A couple days of rain, and my garden looks like it got ass-up drunk and got in a knife fight with some Clackamas County bitch. Today it dried up enough for me to examine the damage and pick over the ruins. My tomatoes are still […]
I decided I wanted to not go to the store for anything, and just eat from the pantry. “Walk my talk” and all that. I had a head of radicchio di Treviso (truly, the handsomest of all endive relatives) that was getting a bit wilty, […]
Oh, man, I was a good barista. I hate to admit it now, but I used to love to look down my nose at people who ordered abominations of the brew. A hazelnut mocha, or worse, a fucking sugar-free vanilla, decaf breve with whipped cream(?) was met with contempt thicker than treacle. I brought that same pride and “if you can’t do it awesome, then why the fuck do it at all” work ethic to the machine every day. I adjusted my grind for changes in barometric pressure and humidity. Anything less than a quarter-inch of crema went down the drain (or into a mocha, which is a 13-year-old coffee drinker’s teething ring and not what Real Coffee Drinkers drink). One time I even had an Italian man come in (a real-life Italian!), order a doppio, and he did that kissing his fingertips thing and said “bellisima!” upon tasting the delicate perfection of my shots. Swoon!
I still drink my espresso straight, with just a hit of sugar and maybe a little splash of cream. For cooking, though, I use instant espresso. Oh, if I had the Cadillac of espresso machines – a La Pavoni – well sure, I’d pour a couple shots. But this is just ice cream, folks. Just be sure and use a good instant espresso (I like Medaglia D’Oro) for the best flavor.
I tweaked a basic ice cream recipe (I call it a “blank”, because you can use this recipe for probably any ice cream and it’s rich and delicious) as follows: 2.5 cups heavy whipping cream, 0.5 cups water, 6 egg yolks, 0.5-0.75 cups sugar. Heat the cream, sugar and water until just to a boil, add 3 or 4 (or 6) tablespoons of powdered espresso, a pinch of salt and a splash of vanilla.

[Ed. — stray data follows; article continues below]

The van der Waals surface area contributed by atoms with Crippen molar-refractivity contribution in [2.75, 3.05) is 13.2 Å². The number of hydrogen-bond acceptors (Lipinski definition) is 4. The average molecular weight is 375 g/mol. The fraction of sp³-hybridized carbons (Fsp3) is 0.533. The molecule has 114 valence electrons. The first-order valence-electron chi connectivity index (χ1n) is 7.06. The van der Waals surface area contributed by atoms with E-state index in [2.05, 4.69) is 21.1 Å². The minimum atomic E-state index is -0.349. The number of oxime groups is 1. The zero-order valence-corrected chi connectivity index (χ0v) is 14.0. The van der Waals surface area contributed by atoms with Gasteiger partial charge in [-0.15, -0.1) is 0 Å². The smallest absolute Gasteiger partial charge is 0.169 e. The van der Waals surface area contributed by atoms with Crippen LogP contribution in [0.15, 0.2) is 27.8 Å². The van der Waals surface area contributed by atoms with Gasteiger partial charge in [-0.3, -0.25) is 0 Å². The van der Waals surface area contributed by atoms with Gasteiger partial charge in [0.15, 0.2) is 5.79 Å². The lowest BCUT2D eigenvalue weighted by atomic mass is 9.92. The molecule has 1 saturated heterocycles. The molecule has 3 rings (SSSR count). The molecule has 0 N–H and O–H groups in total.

Pull the cream off the heat and temper the eggs (this means slowly and deliberately incorporate the egg yolks and cream, while avoiding the terrible mistake of turning your dessert into an omelette). I’d advise you watch a video of this being done a few times, and maybe practice on a crème brûlée once or twice if you’re nervous. Return the cream/yolk mixture to the heat and gently (I mean GENTLY!) heat the custard until it’s thick and coats the back of a spoon. Seriously, you’ve come this far, why would you go and fuck it up by aggressively heating this up? It’s your newborn baby. You wouldn’t boil your newborn baby, would you?
If you’re very fussy like me, you’ll pass this newborn custard through a fine-mesh sieve or some cheesecloth before you chill it. Follow your ice cream maker’s instructions to get it from custard to ice cream (usually some type of “chill for at least three hours in the fridge, run it through the machine until it’s like soft-serve, then harden off in the freezer for a few hours or until you cannot possibly stand it any more”). Your patience will be rewarded.
Gilding the (Voodoo)lily is spooning warm dulce de leche over the top. Now that’s a toe-curl, darlings. I bet this would also make a pretty righteous brown cow with some Manhattan Special, if you can get it, or just in a float with some cream soda.
When clams are fresh, as are these littlenecks that we picked up on our way from the beach yesterday, all they need is a quick steam over a bath of white wine, shallot and garlic… …and a loaf of crusty baguette with good Danish butter. […]